As might be expected, PHO2 transcripts and miR399 PT levels show reciprocal behavior in (1) a comparison of wild-type plants grown in Pi-replete and Pi-deprived conditions (Supplemental Fig. 5); (2) miR399d overexpressers (Fig. 4A); and (3) a time course when wild-type seedlings are subjected to increasing Pi deprivation (Fig. 4D). However, closer inspection of these data reveals some discrepancies. Although the PHO2 transcript drops about 8-fold during the early phase of Pi deprivation when miR399 PT levels are rising (Fig. 4D), it remains easily detectable and stable during the later phase when miR399 PT levels have reached their maximum. Further, PHO2 transcripts decrease after readdition of Pi even though miR399 PTs are decreasing.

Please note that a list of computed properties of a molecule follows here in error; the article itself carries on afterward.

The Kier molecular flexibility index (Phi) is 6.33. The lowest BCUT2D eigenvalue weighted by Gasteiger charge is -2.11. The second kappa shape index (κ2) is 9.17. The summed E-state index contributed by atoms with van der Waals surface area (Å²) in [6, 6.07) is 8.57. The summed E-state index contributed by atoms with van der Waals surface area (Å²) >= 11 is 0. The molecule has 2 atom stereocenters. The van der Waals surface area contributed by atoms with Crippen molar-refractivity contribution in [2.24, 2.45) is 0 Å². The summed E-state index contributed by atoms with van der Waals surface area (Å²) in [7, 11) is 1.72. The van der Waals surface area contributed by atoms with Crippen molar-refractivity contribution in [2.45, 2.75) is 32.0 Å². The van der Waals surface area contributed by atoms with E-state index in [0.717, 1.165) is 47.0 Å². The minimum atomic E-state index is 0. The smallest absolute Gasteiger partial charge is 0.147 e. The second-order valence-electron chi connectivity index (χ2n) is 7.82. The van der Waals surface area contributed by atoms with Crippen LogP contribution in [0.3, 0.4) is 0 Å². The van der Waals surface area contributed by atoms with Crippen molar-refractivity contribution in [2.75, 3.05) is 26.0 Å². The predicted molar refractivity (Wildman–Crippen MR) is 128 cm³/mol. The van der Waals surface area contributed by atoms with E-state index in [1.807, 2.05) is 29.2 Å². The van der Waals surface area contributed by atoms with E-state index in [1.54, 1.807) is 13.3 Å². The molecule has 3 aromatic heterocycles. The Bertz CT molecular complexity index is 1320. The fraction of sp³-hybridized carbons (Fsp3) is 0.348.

The miR399-binding sites in the PHO2 transcript are located in the 5′-UTR region. It is therefore possible that miR399 acts to generate a truncated PHO2 transcript with altered biological activity. To exclude this possibility, PHO2 transcript was measured using four different qRT-PCR primer pairs amplifying in the reverse-transcribed 5′-UTR (Fig. 4D; compare with Supplemental Fig. 4B and Supplemental Table III) and a fifth primer pair amplifying approximately 2.5 kb downstream of the 3′ region of the transcript (Fig. 4D, data not shown; compare with Supplemental Fig. 4B and Supplemental Table III). Even though primer pairs 1, 2, and 3 were designed to amplify upstream or around the miR399 cleavage sites (Allen et al., 2005; compare with Supplemental Fig. 4B), they yielded very similar amplification to that from primer pairs 4 and 5, which are located downstream of the miR399-binding sites (Supplemental Fig. 4B). This result indicates that all detectable PHO2 transcripts are intact (i.e. miR399-cleaved PHO2 transcript fragments do not persist during increasing and long-term Pi deprivation).